This sermon is Chapter 10 of A Minister's Treasury of Funeral and Memorial Messages by Jim Henry, Senior pastor of the First Baptist Church Orlando.
This sermon is one of twenty-three full length funeral messages available in this new "must have" handbook for all pastors, ministers, or anyone called on to minister in funeral and memorial services.
God moves in a mysterious way, His wonders to perform; He plants His footsteps in the sea, and rides upon the storm. Judge not the Lord by feeble sense, but trust Him for His grace; Behind a frowning providence, He hides a smiling face. Blind unbelief is sure to err, and scan his word in vain; God is his own interpreter, and He will make it plain.
This hymn is one of many that were written by a man who had a record of long struggles with the drive to take his own life. William Cowper first attempted suicide when he was a young English lawyer. During a fit of madness, he tried to penetrate his heart with a penknife, but the point was broken. He then resorted to hanging himself with a garter, but it slipped off the nail.
After eighteen months in a "lunatic asylum" (as it was known in those days), he was released and became a friend of John Newton, the famous evangelical minister. Newton suggested they jointly publish a hymnbook.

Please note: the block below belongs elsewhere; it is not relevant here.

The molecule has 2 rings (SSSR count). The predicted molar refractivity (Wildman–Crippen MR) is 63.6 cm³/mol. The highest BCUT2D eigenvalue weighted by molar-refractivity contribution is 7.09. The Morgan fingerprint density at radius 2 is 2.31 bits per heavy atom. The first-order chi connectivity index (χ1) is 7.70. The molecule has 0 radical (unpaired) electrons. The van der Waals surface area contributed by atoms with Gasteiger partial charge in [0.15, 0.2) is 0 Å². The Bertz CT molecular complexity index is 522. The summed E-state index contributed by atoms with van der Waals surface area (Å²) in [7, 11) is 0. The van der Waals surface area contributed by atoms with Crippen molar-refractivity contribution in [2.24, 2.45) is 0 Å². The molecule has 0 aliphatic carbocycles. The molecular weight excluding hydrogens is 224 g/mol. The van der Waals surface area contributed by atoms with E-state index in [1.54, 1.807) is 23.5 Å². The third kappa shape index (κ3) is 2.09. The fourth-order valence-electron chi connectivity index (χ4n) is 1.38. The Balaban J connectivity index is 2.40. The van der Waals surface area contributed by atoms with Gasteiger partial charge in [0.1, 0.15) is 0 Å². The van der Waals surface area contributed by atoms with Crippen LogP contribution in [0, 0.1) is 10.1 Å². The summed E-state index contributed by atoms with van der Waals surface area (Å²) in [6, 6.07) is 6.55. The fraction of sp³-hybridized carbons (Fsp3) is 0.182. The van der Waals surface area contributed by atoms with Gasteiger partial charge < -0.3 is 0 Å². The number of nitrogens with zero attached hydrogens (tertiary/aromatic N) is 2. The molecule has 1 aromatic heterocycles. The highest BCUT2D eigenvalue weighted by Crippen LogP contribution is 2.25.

"Amazing Grace" became Newton's most famous contribution. And "God Moves in a Mysterious Way" became Cowper's best-known hymn. Cowper's majestic hymn was written after he went through the horror of another mental breakdown. At that time, he felt God demanded that he kill himself, like Judas, in order to hasten his final doom in hell. But he then rose out of the valley of the dark shadow to enjoy decades as the most popular poet of his eighteenth-century era. Even so, he ended his life in a mental institution, where he wrote his famous poem of despair, "The Castaway." 
In this hour of darkness and uncertainty, we look to the Scriptures to give us a measure of reassurance: "'With everlasting kindness I will have compassion on you,' says the Lord your Redeemer . . . 'Though the mountains be shaken and the hills be removed, yet my unfailing love for you will not be shaken nor my covenant of peace be removed,' says the Lord, who has compassion on you" (Isa. 54:8, 10).
In our grief and distress, we must acknowledge that suicide is unexplainable. To choose death over life goes against the tide of life that flows from the heart of our Creator God. Everything God touches brings life. We know that it is his will that we live.
Someone has written, "If there is God in it, it doesn't matter ever so little how we feel about it: it is an unbelievably precious and incalculable and endless thing."  But the nagging question of why? dogs our minds. If the question were answered and we knew the reason, the riddle would still be unanswered.